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What is the prefered way to represent status changes over time in a relational database?
September 4, 2007 12:53 PM   Subscribe

What is the prefered way to represent status changes over time in a relational database?

I've got this neato idea for a mysql-based inventory database for my work that'll be awesome once I clear this hurdle, so I'll be much obliged for any enlightenment you can provide!

Let's say you have a database acting as a national registry of cars: make, model,
owner, owner's state, and VIN could be the relevant entities. In addition to this, you want to record any change of owner or owner's state such that you could later call up the entire history of an individual vehicle, or what vehicles an owner has owned, or what states a car has been registered in. What's the best way to model this scenario for a relational database system? (All I can think of is to have an additional table that acts like a spreadsheet or flat file db, recording each relationship as it changes, plus the timestamp of the change. This isn't how the pros from Dover do it, is it?)

Finally, what is the proper terminology for the concept of being able to record and search on the history of status changes?
posted by kimota to Computers & Internet (17 answers total) 2 users marked this as a favorite
 
You want what's called a "one-to-many relationship", which uses something called a "foreign key".

You've got your car table:

tblCar
====
CarID (autogenerated)
CarName
CarMake
CarModel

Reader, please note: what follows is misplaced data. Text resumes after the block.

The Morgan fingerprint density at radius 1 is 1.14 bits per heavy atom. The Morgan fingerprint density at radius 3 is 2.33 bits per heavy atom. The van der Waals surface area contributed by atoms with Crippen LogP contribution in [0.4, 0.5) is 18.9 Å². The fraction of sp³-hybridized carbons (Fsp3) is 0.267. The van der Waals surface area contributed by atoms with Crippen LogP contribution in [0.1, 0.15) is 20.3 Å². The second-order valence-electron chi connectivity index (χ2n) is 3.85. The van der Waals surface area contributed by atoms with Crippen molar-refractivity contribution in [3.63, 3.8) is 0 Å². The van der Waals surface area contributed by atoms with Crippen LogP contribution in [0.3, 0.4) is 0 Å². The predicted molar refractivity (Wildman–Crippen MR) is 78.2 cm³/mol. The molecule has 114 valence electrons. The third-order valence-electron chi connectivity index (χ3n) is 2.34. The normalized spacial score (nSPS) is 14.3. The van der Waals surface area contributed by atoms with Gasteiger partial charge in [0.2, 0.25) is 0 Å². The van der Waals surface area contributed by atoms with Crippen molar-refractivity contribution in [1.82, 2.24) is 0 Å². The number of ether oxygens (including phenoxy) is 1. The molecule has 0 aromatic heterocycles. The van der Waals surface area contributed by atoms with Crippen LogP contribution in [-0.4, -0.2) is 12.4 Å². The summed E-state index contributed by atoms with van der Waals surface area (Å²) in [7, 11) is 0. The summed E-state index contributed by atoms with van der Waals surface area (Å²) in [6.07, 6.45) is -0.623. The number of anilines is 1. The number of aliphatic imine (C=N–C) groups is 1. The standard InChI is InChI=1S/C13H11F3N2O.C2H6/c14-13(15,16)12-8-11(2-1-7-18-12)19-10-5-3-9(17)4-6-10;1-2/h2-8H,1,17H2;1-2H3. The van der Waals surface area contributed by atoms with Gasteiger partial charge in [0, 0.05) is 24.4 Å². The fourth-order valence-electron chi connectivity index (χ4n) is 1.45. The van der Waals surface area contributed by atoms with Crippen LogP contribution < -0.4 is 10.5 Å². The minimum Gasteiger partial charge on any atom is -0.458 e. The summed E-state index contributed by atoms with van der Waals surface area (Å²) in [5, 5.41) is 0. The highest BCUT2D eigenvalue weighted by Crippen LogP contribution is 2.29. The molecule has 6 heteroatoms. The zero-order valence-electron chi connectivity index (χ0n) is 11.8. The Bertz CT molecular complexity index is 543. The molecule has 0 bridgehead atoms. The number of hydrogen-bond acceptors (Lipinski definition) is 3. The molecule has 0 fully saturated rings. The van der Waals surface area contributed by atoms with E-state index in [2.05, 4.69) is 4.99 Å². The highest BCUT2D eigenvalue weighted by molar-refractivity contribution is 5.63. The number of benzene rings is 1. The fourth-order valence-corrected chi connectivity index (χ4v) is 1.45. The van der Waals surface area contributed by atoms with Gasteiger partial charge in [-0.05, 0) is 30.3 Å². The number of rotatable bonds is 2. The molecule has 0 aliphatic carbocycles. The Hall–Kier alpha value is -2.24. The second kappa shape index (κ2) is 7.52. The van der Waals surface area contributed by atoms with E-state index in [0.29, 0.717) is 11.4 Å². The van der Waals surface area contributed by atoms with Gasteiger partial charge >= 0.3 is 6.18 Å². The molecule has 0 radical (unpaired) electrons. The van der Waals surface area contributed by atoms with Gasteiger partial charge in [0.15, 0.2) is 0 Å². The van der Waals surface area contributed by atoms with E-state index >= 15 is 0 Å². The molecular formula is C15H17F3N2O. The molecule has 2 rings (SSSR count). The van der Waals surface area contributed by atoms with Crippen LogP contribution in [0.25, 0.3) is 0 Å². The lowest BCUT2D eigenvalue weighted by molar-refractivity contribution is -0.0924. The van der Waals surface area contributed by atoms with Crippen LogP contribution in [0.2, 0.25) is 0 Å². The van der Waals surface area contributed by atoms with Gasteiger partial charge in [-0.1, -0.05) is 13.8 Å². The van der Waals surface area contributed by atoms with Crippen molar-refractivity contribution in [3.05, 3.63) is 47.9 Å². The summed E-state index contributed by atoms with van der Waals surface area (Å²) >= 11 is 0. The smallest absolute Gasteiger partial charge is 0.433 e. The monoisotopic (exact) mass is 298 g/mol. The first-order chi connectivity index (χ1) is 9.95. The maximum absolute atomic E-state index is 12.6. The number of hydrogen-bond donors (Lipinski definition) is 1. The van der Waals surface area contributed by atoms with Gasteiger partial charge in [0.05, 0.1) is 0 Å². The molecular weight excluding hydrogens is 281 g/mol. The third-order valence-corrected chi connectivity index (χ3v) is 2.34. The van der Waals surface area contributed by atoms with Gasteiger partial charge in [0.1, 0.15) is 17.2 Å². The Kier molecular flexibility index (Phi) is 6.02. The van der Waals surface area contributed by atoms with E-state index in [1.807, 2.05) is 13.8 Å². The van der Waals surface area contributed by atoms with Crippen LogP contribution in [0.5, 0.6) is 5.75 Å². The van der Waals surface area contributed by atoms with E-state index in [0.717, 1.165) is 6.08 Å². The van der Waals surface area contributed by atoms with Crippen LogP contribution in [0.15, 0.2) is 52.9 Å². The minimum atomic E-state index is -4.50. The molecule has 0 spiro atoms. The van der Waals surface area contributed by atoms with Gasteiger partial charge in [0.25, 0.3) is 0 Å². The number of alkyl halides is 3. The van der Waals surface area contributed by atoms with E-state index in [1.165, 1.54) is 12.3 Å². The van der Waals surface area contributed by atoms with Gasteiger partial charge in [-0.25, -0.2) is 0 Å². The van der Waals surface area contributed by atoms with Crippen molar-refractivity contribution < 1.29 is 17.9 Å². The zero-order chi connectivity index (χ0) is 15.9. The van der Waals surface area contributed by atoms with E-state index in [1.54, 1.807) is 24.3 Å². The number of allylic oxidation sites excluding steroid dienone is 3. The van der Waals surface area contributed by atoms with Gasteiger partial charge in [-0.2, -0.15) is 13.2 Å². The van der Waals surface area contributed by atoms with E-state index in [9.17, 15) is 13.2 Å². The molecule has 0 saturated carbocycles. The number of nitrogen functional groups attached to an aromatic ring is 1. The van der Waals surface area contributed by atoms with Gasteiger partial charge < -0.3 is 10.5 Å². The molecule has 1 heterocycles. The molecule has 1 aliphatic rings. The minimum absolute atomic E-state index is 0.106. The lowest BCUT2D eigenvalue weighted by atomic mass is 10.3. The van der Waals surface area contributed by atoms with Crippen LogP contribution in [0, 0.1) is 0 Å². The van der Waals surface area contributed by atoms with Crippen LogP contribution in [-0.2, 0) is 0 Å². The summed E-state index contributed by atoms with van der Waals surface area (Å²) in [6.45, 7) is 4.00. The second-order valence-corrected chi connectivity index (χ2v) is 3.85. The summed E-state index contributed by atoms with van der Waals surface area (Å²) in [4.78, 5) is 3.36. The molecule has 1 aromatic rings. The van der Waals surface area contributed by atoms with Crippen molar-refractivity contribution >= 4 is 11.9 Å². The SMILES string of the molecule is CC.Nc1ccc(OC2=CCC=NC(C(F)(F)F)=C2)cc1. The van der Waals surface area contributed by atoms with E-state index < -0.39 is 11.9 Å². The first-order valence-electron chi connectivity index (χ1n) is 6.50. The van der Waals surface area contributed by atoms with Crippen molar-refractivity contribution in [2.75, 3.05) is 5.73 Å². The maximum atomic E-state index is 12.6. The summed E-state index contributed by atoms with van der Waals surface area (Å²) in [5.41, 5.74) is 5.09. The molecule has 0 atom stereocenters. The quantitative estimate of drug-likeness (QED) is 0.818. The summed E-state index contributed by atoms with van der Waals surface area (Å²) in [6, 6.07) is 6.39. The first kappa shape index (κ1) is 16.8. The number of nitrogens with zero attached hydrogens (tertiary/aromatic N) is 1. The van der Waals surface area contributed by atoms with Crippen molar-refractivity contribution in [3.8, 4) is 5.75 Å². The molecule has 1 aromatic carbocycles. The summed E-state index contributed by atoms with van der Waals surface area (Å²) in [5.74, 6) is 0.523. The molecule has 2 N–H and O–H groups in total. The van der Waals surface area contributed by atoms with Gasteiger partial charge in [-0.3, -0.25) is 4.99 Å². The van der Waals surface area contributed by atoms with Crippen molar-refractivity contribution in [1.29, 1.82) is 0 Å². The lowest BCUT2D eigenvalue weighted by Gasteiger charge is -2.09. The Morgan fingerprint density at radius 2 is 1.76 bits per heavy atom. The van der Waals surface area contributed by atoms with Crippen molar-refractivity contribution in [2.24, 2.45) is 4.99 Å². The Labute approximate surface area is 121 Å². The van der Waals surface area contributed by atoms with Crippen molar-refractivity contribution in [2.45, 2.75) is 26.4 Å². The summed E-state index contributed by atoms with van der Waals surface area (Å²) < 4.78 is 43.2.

etc.

One row per car. You've also got another table to track its history:

tblCarHistory
========
CarHistoryID (autogenerated)
CarID
CarHistoryDate
CarHistoryType
CarHistoryDescription
etc.

The "CarID" column, which is unique to tblCar, is what links each car to tblCarHistory. The simplest way to put them together via SQL is thus:

SELECT c.*,ch.*
FROM tblCar c
LEFT JOIN tblCarHistory hc ON c.CarID = hc.CarID
ORDER BY hc.CarHistoryDate
posted by mkultra at 12:59 PM on September 4, 2007


You need a normalised bunch of tables. (Go look up normalisation and 3rd normal form, it will do you good).

You want something like:

Cars:
- car id
- make
- model
- vin

States:
- state id
- state name
- state code

Owners
- owner id
- owner name

Car-Owner:
- car id
- owner id
- date

Car-State
- car id
- state id
- date

That'll do until orthogonality gets here to mock my feeble efforts.

As a start, try to avoid putting everything into one flat table, and think about how to specify tables such that every item is recorded in one place only.
posted by i_am_joe's_spleen at 1:03 PM on September 4, 2007


Forgot:

Car-history (for servicing, modification):
- car id
- service-type-id
- memo
- date

Service-types:
- type id
- description
posted by i_am_joe's_spleen at 1:06 PM on September 4, 2007


Read and learn.

Once you have this down, you will never again write something like "an additional table that acts like a spreadsheet or flat file db" without a shudder of horror.
posted by i_am_joe's_spleen at 1:11 PM on September 4, 2007 [1 favorite]


Normalized tables are great, but I don't really see how that solves the history/change tracking problem.
posted by smackfu at 2:25 PM on September 4, 2007